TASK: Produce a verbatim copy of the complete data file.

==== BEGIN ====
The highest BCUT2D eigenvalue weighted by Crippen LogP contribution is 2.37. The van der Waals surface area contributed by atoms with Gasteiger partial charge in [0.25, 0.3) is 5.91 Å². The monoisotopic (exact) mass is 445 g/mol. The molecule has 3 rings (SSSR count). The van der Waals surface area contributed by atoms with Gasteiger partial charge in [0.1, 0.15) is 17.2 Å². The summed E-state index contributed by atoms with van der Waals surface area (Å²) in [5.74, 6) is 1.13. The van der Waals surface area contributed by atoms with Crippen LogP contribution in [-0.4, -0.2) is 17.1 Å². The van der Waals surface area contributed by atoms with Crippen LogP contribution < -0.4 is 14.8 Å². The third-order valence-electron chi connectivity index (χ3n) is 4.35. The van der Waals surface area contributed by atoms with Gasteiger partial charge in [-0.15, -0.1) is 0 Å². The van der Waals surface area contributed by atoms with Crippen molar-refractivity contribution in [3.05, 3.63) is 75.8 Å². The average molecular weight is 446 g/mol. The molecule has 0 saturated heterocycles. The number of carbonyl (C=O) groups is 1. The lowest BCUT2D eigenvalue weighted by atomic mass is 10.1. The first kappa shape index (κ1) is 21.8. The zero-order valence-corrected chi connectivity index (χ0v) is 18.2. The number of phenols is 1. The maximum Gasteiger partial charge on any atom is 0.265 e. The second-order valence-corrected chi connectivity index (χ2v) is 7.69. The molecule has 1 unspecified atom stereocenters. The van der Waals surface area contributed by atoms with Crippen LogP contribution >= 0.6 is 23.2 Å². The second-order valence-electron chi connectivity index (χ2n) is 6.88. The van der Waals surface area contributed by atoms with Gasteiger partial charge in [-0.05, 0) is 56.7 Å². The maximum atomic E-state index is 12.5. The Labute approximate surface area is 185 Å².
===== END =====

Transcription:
The highest BCUT2D eigenvalue weighted by Crippen LogP contribution is 2.37. The van der Waals surface area contributed by atoms with Gasteiger partial charge in [0.25, 0.3) is 5.91 Å². The monoisotopic (exact) mass is 445 g/mol. The molecule has 3 rings (SSSR count). The van der Waals surface area contributed by atoms with Gasteiger partial charge in [0.1, 0.15) is 17.2 Å². The summed E-state index contributed by atoms with van der Waals surface area (Å²) in [5.74, 6) is 1.13. The van der Waals surface area contributed by atoms with Crippen LogP contribution in [-0.4, -0.2) is 17.1 Å². The van der Waals surface area contributed by atoms with Crippen LogP contribution < -0.4 is 14.8 Å². The third-order valence-electron chi connectivity index (χ3n) is 4.35. The van der Waals surface area contributed by atoms with Gasteiger partial charge in [-0.15, -0.1) is 0 Å². The van der Waals surface area contributed by atoms with Crippen molar-refractivity contribution in [3.05, 3.63) is 75.8 Å². The average molecular weight is 446 g/mol. The molecule has 0 saturated heterocycles. The number of carbonyl (C=O) groups is 1. The lowest BCUT2D eigenvalue weighted by atomic mass is 10.1. The first kappa shape index (κ1) is 21.8. The zero-order valence-corrected chi connectivity index (χ0v) is 18.2. The number of phenols is 1. The maximum Gasteiger partial charge on any atom is 0.265 e. The second-order valence-corrected chi connectivity index (χ2v) is 7.69. The molecule has 1 unspecified atom stereocenters. The van der Waals surface area contributed by atoms with Crippen LogP contribution >= 0.6 is 23.2 Å². The second-order valence-electron chi connectivity index (χ2n) is 6.88. The van der Waals surface area contributed by atoms with Gasteiger partial charge in [-0.05, 0) is 56.7 Å². The maximum atomic E-state index is 12.5. The Labute approximate surface area is 185 Å².